Reduce competition from native amphibians
Overall effectiveness category Unknown effectiveness (limited evidence)
Number of studies: 1
Background information and definitions
Management for threatened amphibian species can sometimes include reducing numbers of a common amphibian species that compete for resources.
Supporting evidence from individual studies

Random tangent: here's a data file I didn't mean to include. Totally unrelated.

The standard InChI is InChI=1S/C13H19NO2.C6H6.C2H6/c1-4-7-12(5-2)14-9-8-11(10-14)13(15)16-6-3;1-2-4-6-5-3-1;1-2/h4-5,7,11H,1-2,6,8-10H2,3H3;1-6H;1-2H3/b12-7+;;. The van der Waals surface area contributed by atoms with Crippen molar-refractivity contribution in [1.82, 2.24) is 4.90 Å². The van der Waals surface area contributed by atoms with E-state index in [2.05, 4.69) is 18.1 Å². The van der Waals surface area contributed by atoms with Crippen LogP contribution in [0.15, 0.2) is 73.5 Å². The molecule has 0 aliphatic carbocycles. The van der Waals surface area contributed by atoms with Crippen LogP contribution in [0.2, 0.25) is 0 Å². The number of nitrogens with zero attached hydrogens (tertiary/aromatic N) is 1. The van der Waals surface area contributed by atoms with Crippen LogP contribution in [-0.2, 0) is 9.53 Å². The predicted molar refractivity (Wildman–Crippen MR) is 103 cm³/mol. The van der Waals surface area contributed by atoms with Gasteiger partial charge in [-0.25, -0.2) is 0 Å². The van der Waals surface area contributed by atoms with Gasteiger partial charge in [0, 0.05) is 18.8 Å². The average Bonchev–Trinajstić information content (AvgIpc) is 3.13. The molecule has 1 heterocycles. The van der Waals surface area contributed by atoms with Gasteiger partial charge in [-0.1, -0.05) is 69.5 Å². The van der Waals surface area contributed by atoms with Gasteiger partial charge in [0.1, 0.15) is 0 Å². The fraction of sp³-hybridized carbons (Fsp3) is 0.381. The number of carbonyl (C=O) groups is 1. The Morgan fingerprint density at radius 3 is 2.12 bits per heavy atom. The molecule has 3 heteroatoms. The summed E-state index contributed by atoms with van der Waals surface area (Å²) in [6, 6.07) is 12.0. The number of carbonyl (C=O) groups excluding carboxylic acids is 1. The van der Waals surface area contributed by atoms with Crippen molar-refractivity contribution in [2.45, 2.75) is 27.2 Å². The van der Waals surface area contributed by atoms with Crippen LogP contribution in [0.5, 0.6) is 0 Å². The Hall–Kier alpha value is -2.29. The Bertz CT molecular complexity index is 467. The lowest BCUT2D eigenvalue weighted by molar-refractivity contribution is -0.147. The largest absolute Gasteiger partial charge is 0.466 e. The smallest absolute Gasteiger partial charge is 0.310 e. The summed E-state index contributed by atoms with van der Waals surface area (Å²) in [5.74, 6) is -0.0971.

A replicated, site comparison study in 1985–2006 of 20 sites in the UK (McGrath & Lorenzen 2010) found that natterjack toad Bufo calamita populations did not increase following control of common toads Bufo bufo. However overall, natterjack population trends were positive at sites that had received species-specific management that included aquatic and terrestrial habitat management and common toad control. Trends were negative at unmanaged sites. Five of the 20 sites showed positive population trends, five showed negative trends and 10 trends were not significantly different from zero. Data on populations (egg string counts) and management activities over 11–21 years were obtained from the Natterjack Toad Site Register. Habitat management for toads was undertaken at seven sites. Management varied between sites, but included pond creation, adding lime to acidic ponds, maintaining water levels, vegetation clearance and implementation of grazing schemes. Translocations were also undertaken at seven of the 20 sites.Study and other actions tested